H&F Interview: Lamar Hurd

Constable Echelon

You watch Lamar Hurd for one segment on Fox Sports Northwest’s college basketball studio show, and you can see that he has a future in tv. The former Oregon State University point guard boasts a winning combination of hoops knowledge, relatability, and freshness.

Because I was so impressed with Lamar’s tv debut, I decided to get in touch with him to ask some questions. Lucky for me, he was down. I’m happy to report that Lamar is exactly as pleasant to work with as he would appear to be from television. After the jump we talk about his time at Oregon State, playing overseas, watching Will Conroy come of age, and much much more.

You are not ready for this. It is sprawling and rich. All thanks to the generosity of Mr. Hurd with his time.

My questions are in bold with Lamar’s answers underneath. Enjoy!


How did you end up at Oregon State coming from Houston? Did you consider any other schools?

I ended up at Oregon State because when Jay John was at Arizona during my senior year of high school, he went to Houston to watch their (UofA’s) star recruit Ndudi Ebi play against my team. In that game, I played pretty good…had a triple double and my team won. Jay John stored my name in his file, and as soon as he got the Oregon State job, I was still unsigned so he came after me.

I decided to take the visit to Corvallis and it was actually my first time ever being west of Texas. But as soon as I got to Oregon I loved it. I didn’t mind the rain or anything because I had just come from the Houston humidity, and I think anyone who’s experienced that would take the Oregon rain over that any day. I loved the OSU campus, atmosphere, teammates, coaches, community, etc. It just felt like my new home.

I had the option to go to about 20 different schools, only about 4 that I really considered: Arkansas, Houston, Baylor, and Northwestern (which is where Craig Robinson was an assistant). I had the option to go to Texas, but never even considered it because they just wanted an insurance pg for TJ Ford.

I always thought Jay John was a solid coach who could never quite get it rolling at OSU. What was it like to play for him? What kept you guys from taking that step from solid Pac-10 team to NCAA tourney team?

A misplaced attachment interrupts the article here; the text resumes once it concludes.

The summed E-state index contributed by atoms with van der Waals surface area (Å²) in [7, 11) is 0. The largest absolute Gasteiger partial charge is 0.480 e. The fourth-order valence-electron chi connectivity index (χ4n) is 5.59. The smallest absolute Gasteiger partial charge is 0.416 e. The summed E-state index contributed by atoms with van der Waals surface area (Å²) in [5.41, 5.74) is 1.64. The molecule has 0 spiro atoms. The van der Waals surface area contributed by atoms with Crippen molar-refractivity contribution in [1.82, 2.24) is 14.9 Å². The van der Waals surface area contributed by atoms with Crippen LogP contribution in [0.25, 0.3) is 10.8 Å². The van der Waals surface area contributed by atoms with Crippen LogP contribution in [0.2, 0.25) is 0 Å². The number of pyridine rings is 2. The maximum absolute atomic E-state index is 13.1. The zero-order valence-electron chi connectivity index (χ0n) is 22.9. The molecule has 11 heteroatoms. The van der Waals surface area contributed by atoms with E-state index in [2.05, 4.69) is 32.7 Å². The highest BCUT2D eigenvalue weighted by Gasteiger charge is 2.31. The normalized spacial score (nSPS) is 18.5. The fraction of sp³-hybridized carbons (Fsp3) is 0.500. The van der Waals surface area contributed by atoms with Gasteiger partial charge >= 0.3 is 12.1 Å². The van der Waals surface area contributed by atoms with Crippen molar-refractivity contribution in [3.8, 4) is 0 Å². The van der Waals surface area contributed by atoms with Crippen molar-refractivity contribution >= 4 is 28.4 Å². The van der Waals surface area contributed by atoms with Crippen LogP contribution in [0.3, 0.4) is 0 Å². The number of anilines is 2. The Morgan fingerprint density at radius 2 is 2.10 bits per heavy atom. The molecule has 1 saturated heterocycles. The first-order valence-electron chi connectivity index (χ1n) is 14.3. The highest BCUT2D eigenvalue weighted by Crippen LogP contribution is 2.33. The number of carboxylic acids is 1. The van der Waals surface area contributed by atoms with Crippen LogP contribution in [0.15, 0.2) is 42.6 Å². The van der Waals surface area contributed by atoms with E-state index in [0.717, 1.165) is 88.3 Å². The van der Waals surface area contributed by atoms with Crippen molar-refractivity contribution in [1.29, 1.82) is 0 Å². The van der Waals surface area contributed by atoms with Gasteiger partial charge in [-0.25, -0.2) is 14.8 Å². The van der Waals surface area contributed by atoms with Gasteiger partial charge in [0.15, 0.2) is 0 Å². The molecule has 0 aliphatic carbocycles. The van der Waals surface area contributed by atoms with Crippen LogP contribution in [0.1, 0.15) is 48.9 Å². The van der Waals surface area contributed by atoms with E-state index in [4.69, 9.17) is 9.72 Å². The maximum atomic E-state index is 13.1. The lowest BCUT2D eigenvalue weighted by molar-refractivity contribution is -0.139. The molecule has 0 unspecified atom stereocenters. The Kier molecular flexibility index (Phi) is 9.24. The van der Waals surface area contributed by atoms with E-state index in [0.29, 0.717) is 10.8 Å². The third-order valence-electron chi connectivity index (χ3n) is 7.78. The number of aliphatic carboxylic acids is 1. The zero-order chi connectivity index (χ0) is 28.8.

Playing for Jay John was an experience that made me as mentally tough as I am today. He is a great, great guy, and I appreciated him as a coach. However, he and I didn’t always see eye-to-eye on things, which is fairly normal in a lot of coach/player relationships. After my freshman year, he and I really struggled at times to get on the same page with some things, and I take the blame for all of it because I feel that ultimately I could’ve controlled everything. But like I said, experiences I went through with him have me where I am today, mentally.

It’s very simple why we weren’t able to get over that hump and why we didn’t win any conference road games my junior year: we just didn’t all like each other. That’s why we would always fall apart on the road, and each of us knew it. It was always funny reading the papers and hearing everyone who thought they knew what was wrong with us when we all knew the real reason. Had we been as cohesive a unit my junior year as we were my sophomore year, I’m as positive as can be that we would have been an NCAA tournament team.

Your comments on OSU’s chemistry problems are intriguing. I’ve never heard that about those teams before but looking back it makes sense. When you say “we just didn’t all like each other” does that mean the players and the coaches weren’t on the same page? Or that there were cliques among the players? Or both?

Man it was ridiculous…we were almost like a group of high school kids. There were little cliques here and there, gossip…had we gotten MTV to do a series on us I guarantee we would’ve been the most-watched show on television. There was just a lot of childish behavior that caused some division. All it takes is 1 or 2 guys on any team to become a cancer to the whole team, and we had that type of situation. And it’s unfortunate because we had a lot of talent…kind of just gave the NCAA tournament away that year (my junior year).

I guess the good news from all of that is a lot of the same guys who had issues with one another back then are pretty cool now.

What’s the difference between a good chemistry team and a bad one? When things are good do the players hang out more outside of basketball related activities? When it’s bad are players expecting their teammates to fail, and maybe quietly rooting for it to confirm why they don’t like them in the first place?